From building and increasing endurance to helping to deal with bursts of effort required when racing, here professional cycling coach Ric Stern of RST Sport offers five different 60-minutes turbo trainer workouts sessions for your needs.
It’s that time of the year again, the clocks have gone back, the leaves have fallen, dampness is in the air, the nights are drawing in, and it’s time to drag out the turbo trainer again. I know you may hate it, and frankly, there are lots of times I do too! However, you’ve worked hard over the summer, or perhaps you’re just starting your cycling journey, and you either don’t want to lose your hard-earned gains, or you want to push on and start next season in better shape. Trust me, the turbo is your friend.
But, what sessions can you do on the turbo, and how will you get on and use it? Unlike riding the road where it’s quite possible to just get on the bike and start riding without a plan, getting on the turbo is somewhat different. Frankly, it’s not as exciting and therefore it’s much better to start a turbo session with a pre-planned training session.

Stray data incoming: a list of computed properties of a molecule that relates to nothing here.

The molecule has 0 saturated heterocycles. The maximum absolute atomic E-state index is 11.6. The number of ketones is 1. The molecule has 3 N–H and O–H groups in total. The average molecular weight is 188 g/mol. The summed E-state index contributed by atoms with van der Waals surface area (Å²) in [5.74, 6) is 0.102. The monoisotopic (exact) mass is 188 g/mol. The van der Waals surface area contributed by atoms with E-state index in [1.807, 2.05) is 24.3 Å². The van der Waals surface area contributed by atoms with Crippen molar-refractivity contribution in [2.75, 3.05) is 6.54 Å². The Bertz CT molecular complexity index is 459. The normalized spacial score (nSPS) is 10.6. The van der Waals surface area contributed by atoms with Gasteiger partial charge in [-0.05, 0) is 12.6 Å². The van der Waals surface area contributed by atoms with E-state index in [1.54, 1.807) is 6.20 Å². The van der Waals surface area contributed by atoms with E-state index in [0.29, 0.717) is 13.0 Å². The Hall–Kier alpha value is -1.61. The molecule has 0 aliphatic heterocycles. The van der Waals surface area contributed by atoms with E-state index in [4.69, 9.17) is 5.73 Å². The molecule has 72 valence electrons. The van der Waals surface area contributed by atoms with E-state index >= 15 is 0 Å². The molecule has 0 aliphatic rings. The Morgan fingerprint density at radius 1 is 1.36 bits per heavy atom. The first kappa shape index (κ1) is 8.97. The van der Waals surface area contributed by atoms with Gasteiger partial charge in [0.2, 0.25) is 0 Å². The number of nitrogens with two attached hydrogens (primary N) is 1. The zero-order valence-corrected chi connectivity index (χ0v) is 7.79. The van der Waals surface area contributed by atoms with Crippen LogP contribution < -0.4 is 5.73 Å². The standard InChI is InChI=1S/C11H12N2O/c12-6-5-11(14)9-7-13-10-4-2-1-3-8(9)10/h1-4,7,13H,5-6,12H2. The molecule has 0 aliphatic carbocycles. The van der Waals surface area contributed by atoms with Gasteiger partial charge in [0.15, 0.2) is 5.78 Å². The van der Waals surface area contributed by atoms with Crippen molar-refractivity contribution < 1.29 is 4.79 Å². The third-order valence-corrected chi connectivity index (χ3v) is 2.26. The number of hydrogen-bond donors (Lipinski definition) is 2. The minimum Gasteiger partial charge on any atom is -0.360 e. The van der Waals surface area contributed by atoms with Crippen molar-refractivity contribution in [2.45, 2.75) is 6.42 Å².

People seem to be able to cope with the turbo for different lengths of time, my record is three hours and forty-five minutes, while, on the other hand, I work with riders who struggle mentally to get through forty-five minutes.
If you don’t have a so-called ‘smart’ turbo trainer, I’d recommend listening to plenty of (loud) music to help make things more exciting. Or, a TV/laptop/tablet to watch reruns of the Tour de France or whatever your favourite race is. You’ll also need a towel to cover your bike, at least one drinks bottle, an electric fan (or more than one) – you’ll end up sweating buckets on the turbo – and a stopwatch/handlebar computer/smart phone in order to know when the sessions start and stop.
So here, are five, 60-minutes turbo session, designed to help you with your training and targeting different areas of your fitness:
Session 1 – Moderately Intensive Endurance Training
Building endurance, and fatigue resistance should form a core of most people’s endurance training. At RST Sport, we call it ‘MIET’ (Moderately Intensive Endurance Training) and this should be up to 60-minutes of riding in zone 3 (see image below for zones based on power output). You should be able to talk during this session, but not in complete sentences. It’s a moderate effort around your ‘talking threshold’ (if you don’t have a power meter or heart rate monitor) or about 30 to 40 b/min below maximum heart rate. I’d suggest starting with 20-mins of it within a steady ride, and building up to 60-mins (or longer). I generally do a 45-min effort, followed by a minute or two easy and then another 15-mins or longer. Cadence should be about 85 to 95 revs/min and I like to practice eating/drinking while riding at this tempo effort. It’s great for building fitness, and helping with weight (fat) loss, especially if you do this session several times per week.
Session 2 – Power Bursts